Making History Amid the Chaos
CZECHOSLOVAKIA'S CIVIC FORUM
IT emerged suddenly as if out of nowhere, forced by an unforeseen student strike, but three weeks later the opposition group Civic Forum is paving the way for a new and democratic Czechoslovakia. It is a remarkable story of how a few hundred dissidents after decades of underground opposition and persecution under one of the fiercest Stalinist regimes in Eastern Europe came to head a group that has become a major political force in the country and the ``voice of the people,'' in the words of Vaclav Havel, the Forum's leader.
In the process, they have become to share power with their former Communist enemies, Mr. Havel could soon be the next president, and several of its members have entered the new coalition government.
The nucleus of Civic Forum consists of people who for years have fought together against the regime and who have learned to trust each other. The question now is how well they will function in a large, political organization. Much depends on Havel, the 53-year-old playwright who more and more is compared to Poland's Lech Walesa as a symbol for the renewal of the nation.
``It is important to get organized and to keep the momentum,'' says Jan Urban, a leading figure in Civic Forum. ``We must become a real political force and gather around us more nondissidents.''
At the founding meeting, the goals of Civic Forum were quite limited and pertained only to the immediate crisis in the aftermath of the student demonstrations. But within a few days the Forum published a political program called ``What We Want'' in which it demanded wide-ranging political and economic reforms leading to a parliamentary democracy and a free-market economy. In next year's elections, it intends to advance its own slate of candidates.
The group was founded in chaos on Sunday, Nov. 19, at a spur of the moment meeting in Cinoherni Klub, a theater in Prague.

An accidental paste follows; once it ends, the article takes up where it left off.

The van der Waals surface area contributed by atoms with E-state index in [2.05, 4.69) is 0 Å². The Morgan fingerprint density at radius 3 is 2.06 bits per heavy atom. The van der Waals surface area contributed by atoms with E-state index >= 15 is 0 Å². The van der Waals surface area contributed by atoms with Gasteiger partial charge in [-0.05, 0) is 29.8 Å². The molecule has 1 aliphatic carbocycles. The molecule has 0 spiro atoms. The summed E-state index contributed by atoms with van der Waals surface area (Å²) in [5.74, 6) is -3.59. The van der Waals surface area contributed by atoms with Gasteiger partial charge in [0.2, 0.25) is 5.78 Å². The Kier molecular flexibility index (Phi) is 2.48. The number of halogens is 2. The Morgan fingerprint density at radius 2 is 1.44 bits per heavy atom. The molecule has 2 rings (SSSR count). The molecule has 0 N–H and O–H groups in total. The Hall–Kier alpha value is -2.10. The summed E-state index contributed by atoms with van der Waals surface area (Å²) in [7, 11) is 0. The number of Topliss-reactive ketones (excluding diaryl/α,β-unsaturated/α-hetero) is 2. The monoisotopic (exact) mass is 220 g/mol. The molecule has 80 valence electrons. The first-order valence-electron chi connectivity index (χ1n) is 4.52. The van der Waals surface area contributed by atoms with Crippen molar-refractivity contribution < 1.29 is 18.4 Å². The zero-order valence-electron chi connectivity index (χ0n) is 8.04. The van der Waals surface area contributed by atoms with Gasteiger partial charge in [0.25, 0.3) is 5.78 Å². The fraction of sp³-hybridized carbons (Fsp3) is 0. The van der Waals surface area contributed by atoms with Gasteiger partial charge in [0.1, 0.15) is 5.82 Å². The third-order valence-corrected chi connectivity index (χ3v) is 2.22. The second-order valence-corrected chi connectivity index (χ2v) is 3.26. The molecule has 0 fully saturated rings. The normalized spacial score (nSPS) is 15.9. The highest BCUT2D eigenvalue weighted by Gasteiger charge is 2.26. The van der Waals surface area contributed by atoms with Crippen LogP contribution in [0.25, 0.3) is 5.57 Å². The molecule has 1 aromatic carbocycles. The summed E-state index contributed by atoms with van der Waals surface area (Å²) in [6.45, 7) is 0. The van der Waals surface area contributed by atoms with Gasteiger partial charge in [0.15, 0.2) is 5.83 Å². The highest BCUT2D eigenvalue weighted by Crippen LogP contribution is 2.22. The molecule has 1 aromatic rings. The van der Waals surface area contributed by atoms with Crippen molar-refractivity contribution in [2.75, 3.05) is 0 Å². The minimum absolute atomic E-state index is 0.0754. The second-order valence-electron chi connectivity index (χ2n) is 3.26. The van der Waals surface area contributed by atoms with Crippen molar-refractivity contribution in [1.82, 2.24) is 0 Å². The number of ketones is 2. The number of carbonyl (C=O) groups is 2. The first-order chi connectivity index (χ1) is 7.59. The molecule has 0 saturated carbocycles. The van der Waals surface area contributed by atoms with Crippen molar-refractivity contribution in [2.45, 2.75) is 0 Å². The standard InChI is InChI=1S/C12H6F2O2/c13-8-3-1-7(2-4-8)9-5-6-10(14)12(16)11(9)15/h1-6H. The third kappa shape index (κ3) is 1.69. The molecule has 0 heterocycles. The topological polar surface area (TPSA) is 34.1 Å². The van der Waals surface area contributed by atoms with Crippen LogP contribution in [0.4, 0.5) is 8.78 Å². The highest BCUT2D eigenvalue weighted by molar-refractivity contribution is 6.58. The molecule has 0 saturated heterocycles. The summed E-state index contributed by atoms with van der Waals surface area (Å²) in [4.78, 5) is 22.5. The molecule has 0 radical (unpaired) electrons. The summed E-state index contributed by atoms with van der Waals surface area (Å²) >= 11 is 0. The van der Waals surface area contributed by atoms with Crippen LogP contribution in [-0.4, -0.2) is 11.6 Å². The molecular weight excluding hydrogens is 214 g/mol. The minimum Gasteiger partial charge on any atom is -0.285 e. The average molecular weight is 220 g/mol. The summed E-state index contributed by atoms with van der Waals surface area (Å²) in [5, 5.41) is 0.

The students at Charles University in Prague were preparing a big strike in protest against the savage beatings by the police two nights earlier during an otherwise peaceful and officially sanctioned demonstration. The atmosphere was intense.
``Some people from Obroda [reform Communists kicked out of the party after the Soviet-led invasion in 1968] rushed over to Havel's apartment, and Jiri Hajek [former foreign minister] started to call different groups to come to a meeting that same evening,'' says Mr. Urban of the events.
``Around 300 of us came, and I was surprised that we were able to hold the meeting at all,'' says Jaroslav Koran, a longtime activist who was present.
Ivan Gabal was also there, but he was quite turned off by what happened. The meeting was chaotic, he says. It was not work, it was show, it was theater, and there was no serious opportunity for discussion. Mr. Gabal is a sociologist and member of the Circle of Independent Intelligentsia, a group of many hundred intellectuals from within the power structure that participated in the forming of Civic Forum.
Other participants give similar accounts of the founding meeting of Civic Forum, and no one left with the impression that something historic had taken place.